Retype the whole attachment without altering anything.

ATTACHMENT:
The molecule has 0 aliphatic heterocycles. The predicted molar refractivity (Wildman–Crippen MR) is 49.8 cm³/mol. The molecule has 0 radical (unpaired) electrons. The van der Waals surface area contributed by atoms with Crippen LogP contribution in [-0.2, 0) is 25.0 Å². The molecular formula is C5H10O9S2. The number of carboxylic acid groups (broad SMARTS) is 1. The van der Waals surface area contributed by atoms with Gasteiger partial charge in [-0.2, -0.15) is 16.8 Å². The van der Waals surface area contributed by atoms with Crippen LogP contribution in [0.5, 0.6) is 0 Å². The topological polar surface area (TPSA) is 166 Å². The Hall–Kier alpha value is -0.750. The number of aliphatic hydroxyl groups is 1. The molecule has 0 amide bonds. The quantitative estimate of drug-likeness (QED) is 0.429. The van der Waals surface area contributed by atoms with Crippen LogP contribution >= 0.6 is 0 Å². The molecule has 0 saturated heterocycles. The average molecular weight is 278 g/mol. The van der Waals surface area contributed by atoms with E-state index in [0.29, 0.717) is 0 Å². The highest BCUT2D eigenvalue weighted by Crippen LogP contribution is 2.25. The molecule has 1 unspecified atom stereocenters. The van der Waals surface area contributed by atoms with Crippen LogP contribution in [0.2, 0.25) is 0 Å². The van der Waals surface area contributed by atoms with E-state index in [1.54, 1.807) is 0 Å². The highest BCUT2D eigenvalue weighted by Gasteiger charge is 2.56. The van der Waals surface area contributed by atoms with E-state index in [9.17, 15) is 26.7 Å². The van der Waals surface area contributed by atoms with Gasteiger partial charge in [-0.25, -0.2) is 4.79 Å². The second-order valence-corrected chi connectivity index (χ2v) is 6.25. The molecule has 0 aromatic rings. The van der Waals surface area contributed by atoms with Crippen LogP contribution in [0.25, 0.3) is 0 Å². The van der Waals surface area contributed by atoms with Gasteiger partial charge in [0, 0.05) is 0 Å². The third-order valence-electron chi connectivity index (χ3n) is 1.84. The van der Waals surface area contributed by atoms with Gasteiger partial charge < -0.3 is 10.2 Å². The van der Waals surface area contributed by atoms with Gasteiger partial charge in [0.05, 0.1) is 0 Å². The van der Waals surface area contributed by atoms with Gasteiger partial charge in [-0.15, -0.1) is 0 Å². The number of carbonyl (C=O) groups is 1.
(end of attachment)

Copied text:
The molecule has 0 aliphatic heterocycles. The predicted molar refractivity (Wildman–Crippen MR) is 49.8 cm³/mol. The molecule has 0 radical (unpaired) electrons. The van der Waals surface area contributed by atoms with Crippen LogP contribution in [-0.2, 0) is 25.0 Å². The molecular formula is C5H10O9S2. The number of carboxylic acid groups (broad SMARTS) is 1. The van der Waals surface area contributed by atoms with Gasteiger partial charge in [-0.2, -0.15) is 16.8 Å². The van der Waals surface area contributed by atoms with Crippen LogP contribution in [0.5, 0.6) is 0 Å². The topological polar surface area (TPSA) is 166 Å². The Hall–Kier alpha value is -0.750. The number of aliphatic hydroxyl groups is 1. The molecule has 0 amide bonds. The quantitative estimate of drug-likeness (QED) is 0.429. The van der Waals surface area contributed by atoms with Crippen LogP contribution >= 0.6 is 0 Å². The molecule has 0 saturated heterocycles. The average molecular weight is 278 g/mol. The van der Waals surface area contributed by atoms with E-state index in [0.29, 0.717) is 0 Å². The highest BCUT2D eigenvalue weighted by Crippen LogP contribution is 2.25. The molecule has 1 unspecified atom stereocenters. The van der Waals surface area contributed by atoms with Crippen LogP contribution in [0.2, 0.25) is 0 Å². The van der Waals surface area contributed by atoms with E-state index in [1.54, 1.807) is 0 Å². The highest BCUT2D eigenvalue weighted by Gasteiger charge is 2.56. The van der Waals surface area contributed by atoms with E-state index in [9.17, 15) is 26.7 Å². The van der Waals surface area contributed by atoms with Gasteiger partial charge in [-0.25, -0.2) is 4.79 Å². The second-order valence-corrected chi connectivity index (χ2v) is 6.25. The molecule has 0 aromatic rings. The van der Waals surface area contributed by atoms with Crippen LogP contribution in [0.25, 0.3) is 0 Å². The van der Waals surface area contributed by atoms with Gasteiger partial charge in [0, 0.05) is 0 Å². The third-order valence-electron chi connectivity index (χ3n) is 1.84. The van der Waals surface area contributed by atoms with Gasteiger partial charge < -0.3 is 10.2 Å². The van der Waals surface area contributed by atoms with Gasteiger partial charge in [0.05, 0.1) is 0 Å². The van der Waals surface area contributed by atoms with Gasteiger partial charge in [-0.15, -0.1) is 0 Å². The number of carbonyl (C=O) groups is 1.